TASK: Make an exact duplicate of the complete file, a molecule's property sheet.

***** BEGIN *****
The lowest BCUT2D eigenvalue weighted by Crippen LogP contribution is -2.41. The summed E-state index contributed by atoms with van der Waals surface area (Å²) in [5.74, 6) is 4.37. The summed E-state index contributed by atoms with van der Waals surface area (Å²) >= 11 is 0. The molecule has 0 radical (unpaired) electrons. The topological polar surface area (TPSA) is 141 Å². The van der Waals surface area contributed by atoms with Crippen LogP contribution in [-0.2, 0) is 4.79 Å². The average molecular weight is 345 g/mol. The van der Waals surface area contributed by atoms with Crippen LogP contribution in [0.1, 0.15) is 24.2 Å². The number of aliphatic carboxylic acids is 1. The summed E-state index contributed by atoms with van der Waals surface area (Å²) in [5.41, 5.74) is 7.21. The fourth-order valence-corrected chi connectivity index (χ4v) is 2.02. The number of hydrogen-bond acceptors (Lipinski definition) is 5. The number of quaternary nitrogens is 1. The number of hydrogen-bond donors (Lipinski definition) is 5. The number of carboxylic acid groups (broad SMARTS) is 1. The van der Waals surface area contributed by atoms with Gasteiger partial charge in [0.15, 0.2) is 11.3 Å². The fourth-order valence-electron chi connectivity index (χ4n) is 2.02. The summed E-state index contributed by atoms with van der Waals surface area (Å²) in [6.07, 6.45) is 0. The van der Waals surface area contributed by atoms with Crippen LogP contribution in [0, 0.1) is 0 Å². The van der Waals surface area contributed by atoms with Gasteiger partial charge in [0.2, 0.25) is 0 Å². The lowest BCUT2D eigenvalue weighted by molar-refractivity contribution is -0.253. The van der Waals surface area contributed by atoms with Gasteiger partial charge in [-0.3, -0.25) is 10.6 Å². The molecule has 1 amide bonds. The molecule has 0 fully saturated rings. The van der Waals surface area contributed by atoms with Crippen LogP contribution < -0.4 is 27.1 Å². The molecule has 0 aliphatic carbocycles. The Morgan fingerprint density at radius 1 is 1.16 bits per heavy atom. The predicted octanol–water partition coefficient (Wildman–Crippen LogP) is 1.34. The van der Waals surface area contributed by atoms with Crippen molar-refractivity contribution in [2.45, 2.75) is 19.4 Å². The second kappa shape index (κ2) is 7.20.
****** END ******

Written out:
The lowest BCUT2D eigenvalue weighted by Crippen LogP contribution is -2.41. The summed E-state index contributed by atoms with van der Waals surface area (Å²) in [5.74, 6) is 4.37. The summed E-state index contributed by atoms with van der Waals surface area (Å²) >= 11 is 0. The molecule has 0 radical (unpaired) electrons. The topological polar surface area (TPSA) is 141 Å². The van der Waals surface area contributed by atoms with Crippen LogP contribution in [-0.2, 0) is 4.79 Å². The average molecular weight is 345 g/mol. The van der Waals surface area contributed by atoms with Crippen LogP contribution in [0.1, 0.15) is 24.2 Å². The number of aliphatic carboxylic acids is 1. The summed E-state index contributed by atoms with van der Waals surface area (Å²) in [5.41, 5.74) is 7.21. The fourth-order valence-corrected chi connectivity index (χ4v) is 2.02. The number of hydrogen-bond acceptors (Lipinski definition) is 5. The number of quaternary nitrogens is 1. The number of hydrogen-bond donors (Lipinski definition) is 5. The number of carboxylic acid groups (broad SMARTS) is 1. The van der Waals surface area contributed by atoms with Gasteiger partial charge in [0.15, 0.2) is 11.3 Å². The fourth-order valence-electron chi connectivity index (χ4n) is 2.02. The summed E-state index contributed by atoms with van der Waals surface area (Å²) in [6.07, 6.45) is 0. The van der Waals surface area contributed by atoms with Crippen LogP contribution in [0, 0.1) is 0 Å². The van der Waals surface area contributed by atoms with Gasteiger partial charge in [0.2, 0.25) is 0 Å². The lowest BCUT2D eigenvalue weighted by molar-refractivity contribution is -0.253. The van der Waals surface area contributed by atoms with Gasteiger partial charge in [-0.3, -0.25) is 10.6 Å². The molecule has 1 amide bonds. The molecule has 0 fully saturated rings. The van der Waals surface area contributed by atoms with Crippen LogP contribution < -0.4 is 27.1 Å². The molecule has 0 aliphatic carbocycles. The Morgan fingerprint density at radius 1 is 1.16 bits per heavy atom. The predicted octanol–water partition coefficient (Wildman–Crippen LogP) is 1.34. The van der Waals surface area contributed by atoms with Crippen molar-refractivity contribution in [2.45, 2.75) is 19.4 Å². The second kappa shape index (κ2) is 7.20.